Masterson, whose pronouns are they and them, said they and their eight-year-old business had tried to make their case through BIAs, but with little success. “BIAs are limited with how they can actually help,” Masterson said. “I don’t need someone representing my business. I need to be heard and I need to be supported.”

Most businesses who have signed the letter so far are located downtown or in Centretown, Row-Smith said. Ottawa’s core has been especially hard-hit since the COVID-19 pandemic began four years ago, coping with everything from the exodus of downtown workers to their home offices to the winter 2022 convoy protests.

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Bank Street in downtown Ottawa, March 19, 2024
Bank Street in downtown Ottawa, March 19, 2024 Photo by JULIE OLIVER /POSTMEDIA

Many signatories are food businesses such as restaurants and Masterson’s bakery. The letter says such businesses “were left behind during the pandemic and forced to absorb debt to adapt and continue service or close due to the pandemic mandates.”

But the letter’s signatories also include retailers, service businesses such as tattoo parlours, independent creative people and other vendors, constituting “a huge swath of businesses from very, very diverse backgrounds,” Row-Smith said.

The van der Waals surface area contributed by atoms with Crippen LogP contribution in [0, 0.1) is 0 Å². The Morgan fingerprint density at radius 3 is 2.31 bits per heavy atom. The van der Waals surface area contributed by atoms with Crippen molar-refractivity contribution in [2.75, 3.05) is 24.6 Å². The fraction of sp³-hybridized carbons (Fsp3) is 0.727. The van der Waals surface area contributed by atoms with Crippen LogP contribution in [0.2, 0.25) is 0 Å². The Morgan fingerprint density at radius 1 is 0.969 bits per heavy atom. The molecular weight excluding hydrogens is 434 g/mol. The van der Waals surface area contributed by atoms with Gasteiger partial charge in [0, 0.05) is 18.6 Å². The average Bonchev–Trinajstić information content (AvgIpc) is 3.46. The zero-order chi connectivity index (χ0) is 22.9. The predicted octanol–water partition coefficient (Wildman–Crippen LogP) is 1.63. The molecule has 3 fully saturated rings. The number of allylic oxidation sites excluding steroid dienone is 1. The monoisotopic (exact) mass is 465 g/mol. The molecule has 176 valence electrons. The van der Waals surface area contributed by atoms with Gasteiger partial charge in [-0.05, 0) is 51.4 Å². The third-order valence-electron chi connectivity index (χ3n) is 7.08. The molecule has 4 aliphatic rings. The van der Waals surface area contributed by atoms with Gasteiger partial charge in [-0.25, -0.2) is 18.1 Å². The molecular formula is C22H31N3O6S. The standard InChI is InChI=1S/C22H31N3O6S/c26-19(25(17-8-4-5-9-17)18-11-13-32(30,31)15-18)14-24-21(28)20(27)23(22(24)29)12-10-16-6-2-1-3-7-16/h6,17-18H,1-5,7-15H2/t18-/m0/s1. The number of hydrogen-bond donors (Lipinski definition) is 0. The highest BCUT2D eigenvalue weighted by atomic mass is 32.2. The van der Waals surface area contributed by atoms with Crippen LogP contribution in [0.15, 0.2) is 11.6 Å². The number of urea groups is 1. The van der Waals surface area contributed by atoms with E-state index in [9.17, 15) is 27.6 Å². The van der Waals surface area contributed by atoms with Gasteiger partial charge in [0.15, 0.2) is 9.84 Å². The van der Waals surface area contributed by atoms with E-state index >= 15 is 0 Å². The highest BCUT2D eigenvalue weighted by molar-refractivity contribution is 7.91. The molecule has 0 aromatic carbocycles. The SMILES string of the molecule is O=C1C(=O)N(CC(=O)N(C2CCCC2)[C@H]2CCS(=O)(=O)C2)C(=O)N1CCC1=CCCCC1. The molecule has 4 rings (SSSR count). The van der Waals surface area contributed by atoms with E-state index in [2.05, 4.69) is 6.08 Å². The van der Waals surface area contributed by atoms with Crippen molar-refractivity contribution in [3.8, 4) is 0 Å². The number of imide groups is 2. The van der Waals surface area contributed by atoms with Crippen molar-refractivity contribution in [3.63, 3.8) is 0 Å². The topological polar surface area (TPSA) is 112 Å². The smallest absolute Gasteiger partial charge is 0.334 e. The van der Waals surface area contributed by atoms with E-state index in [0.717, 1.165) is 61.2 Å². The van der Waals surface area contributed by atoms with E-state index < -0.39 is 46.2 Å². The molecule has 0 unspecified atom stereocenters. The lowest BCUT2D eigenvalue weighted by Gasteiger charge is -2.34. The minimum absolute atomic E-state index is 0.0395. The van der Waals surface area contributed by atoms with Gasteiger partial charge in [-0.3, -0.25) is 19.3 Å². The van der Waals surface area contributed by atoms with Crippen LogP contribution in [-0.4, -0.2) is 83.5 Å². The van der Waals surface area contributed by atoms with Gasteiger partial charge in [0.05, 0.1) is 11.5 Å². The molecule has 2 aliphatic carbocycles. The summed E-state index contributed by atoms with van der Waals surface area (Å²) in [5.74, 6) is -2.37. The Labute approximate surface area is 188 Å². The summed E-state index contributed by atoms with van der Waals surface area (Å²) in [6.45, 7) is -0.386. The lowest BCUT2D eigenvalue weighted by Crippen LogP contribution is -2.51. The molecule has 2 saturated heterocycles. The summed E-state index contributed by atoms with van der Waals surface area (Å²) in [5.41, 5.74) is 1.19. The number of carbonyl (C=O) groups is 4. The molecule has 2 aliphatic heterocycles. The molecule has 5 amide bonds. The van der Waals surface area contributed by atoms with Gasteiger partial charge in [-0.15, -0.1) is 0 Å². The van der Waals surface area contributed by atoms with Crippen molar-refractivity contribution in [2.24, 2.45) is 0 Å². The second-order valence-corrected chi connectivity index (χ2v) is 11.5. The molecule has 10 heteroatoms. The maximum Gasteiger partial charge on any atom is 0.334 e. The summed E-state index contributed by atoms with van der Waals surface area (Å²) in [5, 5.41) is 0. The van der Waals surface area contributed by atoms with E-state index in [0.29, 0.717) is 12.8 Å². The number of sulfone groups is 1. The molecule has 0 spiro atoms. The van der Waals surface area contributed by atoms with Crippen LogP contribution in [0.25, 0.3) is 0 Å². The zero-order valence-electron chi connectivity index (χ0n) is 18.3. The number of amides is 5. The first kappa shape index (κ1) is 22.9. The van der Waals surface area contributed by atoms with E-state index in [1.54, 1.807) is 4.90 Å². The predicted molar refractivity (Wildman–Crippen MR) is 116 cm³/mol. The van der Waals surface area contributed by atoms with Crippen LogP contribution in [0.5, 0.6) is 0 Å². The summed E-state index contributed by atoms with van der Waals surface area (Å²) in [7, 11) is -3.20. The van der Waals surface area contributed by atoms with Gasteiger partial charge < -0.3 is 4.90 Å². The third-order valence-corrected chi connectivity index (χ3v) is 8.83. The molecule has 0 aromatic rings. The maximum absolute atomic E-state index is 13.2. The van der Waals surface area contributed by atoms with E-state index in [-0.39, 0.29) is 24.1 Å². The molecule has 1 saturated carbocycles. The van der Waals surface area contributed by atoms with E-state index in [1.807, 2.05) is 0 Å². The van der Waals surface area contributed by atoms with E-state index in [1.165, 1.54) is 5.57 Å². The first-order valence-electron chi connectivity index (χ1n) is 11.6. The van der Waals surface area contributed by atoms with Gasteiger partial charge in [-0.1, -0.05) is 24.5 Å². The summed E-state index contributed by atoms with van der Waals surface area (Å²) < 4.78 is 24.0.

The letter raises five “critical issues.”

It asks the City of Ottawa to implemented targeted grants and financial support programs specifically for small businesses. “These resources are crucial to helping us weather the economic challenges we face,” the letter says, noting that cities such as Toronto and Calgary are more supportive.

“Uncontrolled hikes in rent are threatening the sustainability of our businesses,” says the letter, which calls for the introduction of rent-control measures, “or incentives to ensure that small businesses are not forced out due to exorbitant rent increases.”

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Noting increases in harassment and violence on Ottawa streets, the letters asks the city to provide “all communities” with resources such as naloxone training, bystander intervention and de-escalation training. “We wish to be a part of a community-focused and equitable approach to make our neighbourhoods safer and more inclusive,” the letter says.

Bread By Us co-owner Jessica Carpinone, 2022.
Bread By Us co-owner Jessica Carpinone, 2022. Photo by ERROL MCGIHON /POSTMEDIA / FILE PHOTO

The letter contends the “continued amalgamation” of Ottawa BIAs is not helping businesses, which are falling through the cracks. It asks the city to create a small business advisory forum to give ideas, suggestions and feedback on policies. Vancouver created a small business roundtable in 2019 in addition to its BIA network, the letter says.

Finally, the letter calls for more initiatives promoting and celebrating Ottawa’s businesses.

Row-Smith said the letter was written over the past few months following consultations with other businesspeople.